On December 1st, 1847 standard time was officially adopted by British railways in the form of Greenwich Mean Time (GMT) which they kept accurate using portable chronometers. It soon became known as Railway Time. Over 98% of Britain’s clocks were kept using GMT by 1855, but it didn’t become legally implemented until 1880.

In 1868 New Zealand (at that time a British colony) employed a standardized time to be used throughout the colony. This standard was based on a longitude east of Greenwich that was 11 hours and 30 minutes ahead of that meridian. It was known as New Zealand Mean Time.

Meanwhile the American railroads were still trying to find a means of normalizing their methods of telling time. In the 19th century, each railway had its own method of telling time which was incredibly confusing. Certain junctions that housed multiple railroads would have separate clocks for each railway.

Charles F. Dowd came forth with a system of one-hour time zones for the American railways, but he hadn't published anything on the subject, nor did he bring it to the railroad official’s attention until 1869. The following year he proposed four zones with north and south borders. This concept didn’t take hold though, instead the railroads used a version proposed by William F. Allen who was the editor of the Traveler’s Official Railway Guide.

Allen’s time zones had borders that ran through stations and major cities. It was officially put into use in 1883. There were five zones in total: Intercolonial, Eastern, Central, Mountain, and Pacific. Confusion still ran rampant for a time until 1918 when Congress passed the Standard Time Act. 

This act implemented both standard time and Daylight Saving Time in the United States. It also gave authority to the Interstate Commerce Commission to define the borders of each time zone.

Creating Worldwide Time Zones

Technically speaking, the first person to propose a concept like worldwide time zones was an Italian mathematician by the name of Quirico Filopanti in his book Miranda! which was published in 1858. The concept didn’t escape the pages, nor was he credited for it until long after he died. Despite this, he did propose 24 hourly time zones which he titled “longitudinal days.”

In 1870 a Scottish man named Sir Sanford Fleming proposed his own system of worldwide time zones. He attended several conferences to promote the concept and is widely known as the inventor of the concept. It took until 1900 before most of the Earth was on some form of standard time. It wasn’t organized though, many countries made their references in regards to local astronomical observations.

It took until 1929 before many countries had a time zone that was a standard offset from GMT/UTC. Nepal was the last country to take on an offset and there’s was UTC+5:45 which wasn’t even a whole number hour. It was implemented in 1986.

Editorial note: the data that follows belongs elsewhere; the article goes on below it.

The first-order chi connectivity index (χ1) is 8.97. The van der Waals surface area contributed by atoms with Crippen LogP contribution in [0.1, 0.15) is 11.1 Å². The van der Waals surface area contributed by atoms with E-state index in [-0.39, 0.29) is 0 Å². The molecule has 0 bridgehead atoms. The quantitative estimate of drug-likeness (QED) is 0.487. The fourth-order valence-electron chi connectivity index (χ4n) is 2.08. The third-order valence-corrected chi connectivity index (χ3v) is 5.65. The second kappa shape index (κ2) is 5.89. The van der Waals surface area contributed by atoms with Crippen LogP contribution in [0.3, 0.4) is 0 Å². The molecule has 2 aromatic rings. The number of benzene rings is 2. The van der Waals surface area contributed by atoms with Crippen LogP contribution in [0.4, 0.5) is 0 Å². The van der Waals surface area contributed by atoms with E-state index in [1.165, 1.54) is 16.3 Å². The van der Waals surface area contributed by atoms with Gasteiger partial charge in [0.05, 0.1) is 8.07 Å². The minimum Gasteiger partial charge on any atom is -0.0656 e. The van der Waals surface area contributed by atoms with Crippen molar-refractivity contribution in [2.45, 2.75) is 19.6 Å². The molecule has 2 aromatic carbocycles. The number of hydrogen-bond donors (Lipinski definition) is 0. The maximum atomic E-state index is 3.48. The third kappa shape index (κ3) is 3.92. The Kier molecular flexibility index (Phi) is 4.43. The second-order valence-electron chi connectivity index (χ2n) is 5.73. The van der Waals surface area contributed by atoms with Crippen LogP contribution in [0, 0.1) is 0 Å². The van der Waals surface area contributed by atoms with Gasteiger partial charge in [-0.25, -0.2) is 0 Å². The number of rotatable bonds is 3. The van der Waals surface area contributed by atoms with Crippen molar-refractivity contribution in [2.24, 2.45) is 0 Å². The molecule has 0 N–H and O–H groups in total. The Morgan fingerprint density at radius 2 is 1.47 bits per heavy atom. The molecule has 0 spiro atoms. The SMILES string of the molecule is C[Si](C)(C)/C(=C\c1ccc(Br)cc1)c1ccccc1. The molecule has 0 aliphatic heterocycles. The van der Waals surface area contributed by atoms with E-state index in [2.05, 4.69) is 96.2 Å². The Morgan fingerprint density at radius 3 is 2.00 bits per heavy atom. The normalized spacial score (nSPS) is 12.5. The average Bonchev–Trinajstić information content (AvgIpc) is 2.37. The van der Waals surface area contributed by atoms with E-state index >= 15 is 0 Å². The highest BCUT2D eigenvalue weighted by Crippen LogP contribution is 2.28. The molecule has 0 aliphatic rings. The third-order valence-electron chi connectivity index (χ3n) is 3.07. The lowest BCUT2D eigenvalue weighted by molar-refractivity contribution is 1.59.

The New Pacific Standard Time LA/LA Movement

There is a famous initiative of the Getty in conjunction with art institutions across Southern California called Pacific Standard Time. This movement is a collaboration of various locations around the southern region of California where each location’s institution presents exhibitions and programs that are aimed to celebrate the culture and history of the area.

From large to small museums, each chapter of this movement is focused on a major aspect of California's role in the history of both art and architecture. The next presentation of this movement will begin in September 2017 and continue until January 2018. This version of the ongoing event will showcase new contemporary artistic movements and practices, including artists from South and Central America, the United States, Mexico, and the Caribbean.

The subjects will cover everything from objects in the ancient world, to modern art from Afro-Brazilian cultures. The focus is going to be on visual arts, but music, dance, literature, and a film will also be included along with unique cuisine. Preparation for these upcoming events has already begun in the form of grants to art institutions throughout Southern California.

The current demographic of Los Angeles, along with the rich history it has in Latin American culture make it a perfect place to host this new iteration of the event. The Pacific Standard Time: Art in LA event showcasing art from 1945-1980 was a massive success and generated over 280.5 million dollars in revenue to the region, so this upcoming event is going be a huge success.

Final Thoughts

Time zones have a tumultuous history that spans across multiple concepts and changes before they settled into the format we know today. While they may seem perfect, there’s always room for improvement. Thanks as always for reading, and be sure to check out our blog for more interesting and topical articles across a wide variety of subjects.